The FCC is expected to announce a decision at the end of this week regarding Comcast’s traffic management practices, according to The Wall Street Journal. Using DPI, otherwise known as deep packet inspection, Comcast, the nation’s largest cable company, has been accused of blocking file-sharing traffic on its network. During a hearing last Monday, several witnesses also expressed concern about how some broadband providers are using DPI techniques in an overly intruding manner, such as monitoring and tracking the Internet use of subscribers to deliver targeted advertising.
DPI has generally been considered a valuable technology to network
operators because it allows them to examine each packet of data
crossing the network and monitor or redirect traffic more
effectively. In a recent article in Telephony Online, Editor-in-Chief
Carol Wilson examines the various benefits of DPI
and the role it plays in security and network management. Some
positive uses of DPI include parental Internet controls, improved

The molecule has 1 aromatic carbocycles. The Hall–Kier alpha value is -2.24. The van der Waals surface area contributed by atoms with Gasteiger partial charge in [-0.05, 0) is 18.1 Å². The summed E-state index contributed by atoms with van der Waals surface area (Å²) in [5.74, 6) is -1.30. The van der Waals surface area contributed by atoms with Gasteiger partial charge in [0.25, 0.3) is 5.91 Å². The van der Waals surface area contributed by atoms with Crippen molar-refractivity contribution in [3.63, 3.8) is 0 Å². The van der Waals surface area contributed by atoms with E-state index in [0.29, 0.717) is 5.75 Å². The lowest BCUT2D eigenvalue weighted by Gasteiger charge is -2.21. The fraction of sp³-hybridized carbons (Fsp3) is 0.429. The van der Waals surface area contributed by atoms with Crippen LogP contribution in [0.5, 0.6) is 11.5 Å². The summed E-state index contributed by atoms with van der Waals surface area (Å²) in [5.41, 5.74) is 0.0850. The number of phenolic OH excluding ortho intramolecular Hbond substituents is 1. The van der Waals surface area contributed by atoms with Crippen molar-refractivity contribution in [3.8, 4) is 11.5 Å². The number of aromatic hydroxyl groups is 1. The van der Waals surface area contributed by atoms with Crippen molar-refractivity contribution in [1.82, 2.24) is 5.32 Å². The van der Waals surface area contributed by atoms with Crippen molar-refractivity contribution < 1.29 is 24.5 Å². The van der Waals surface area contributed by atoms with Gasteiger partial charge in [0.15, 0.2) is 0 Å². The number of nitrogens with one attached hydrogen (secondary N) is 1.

video services, corporate network protection, optimized bandwidth on
mobile networks, etc. DPI has generally helped operators manage their
networks by helping prevent inappropriate use and also by prioritizing
traffic to improve services and overall user experience.
So what went wrong here? The concern for a lack of bandwidth has been
the ever-growing problem that’s contributed to this Comcast issue. It raises important questions, such as whether or not Internet
providers should be able to interfere with online traffic to help
manage networks? Were Comcast’s network management practices
reasonable in this case?
Comcast claimed that subscribers who swap large files on peer-to-peer
networks are using a “disproportionate amount of bandwidth.” Comcast
denies blocking access to Web sites or online applications entirely,
but claims delays were necessary to effectively manage the network
during times of peaked congestion.
How will this case affect future outlooks and perceptions of DPI? If
companies spend billions of dollars on their networks, should they be
free to manage traffic in ways like Comcast did here? What other
implications will the lack of bandwidth issue have on ISPs and
subscribers? It will be interesting to see how the FCC’s ruling
this week will impact the Internet industry and relevant technologies.
It’s a rather controversial topic, if you ask me, and the issue brings
about provocative questions for debate.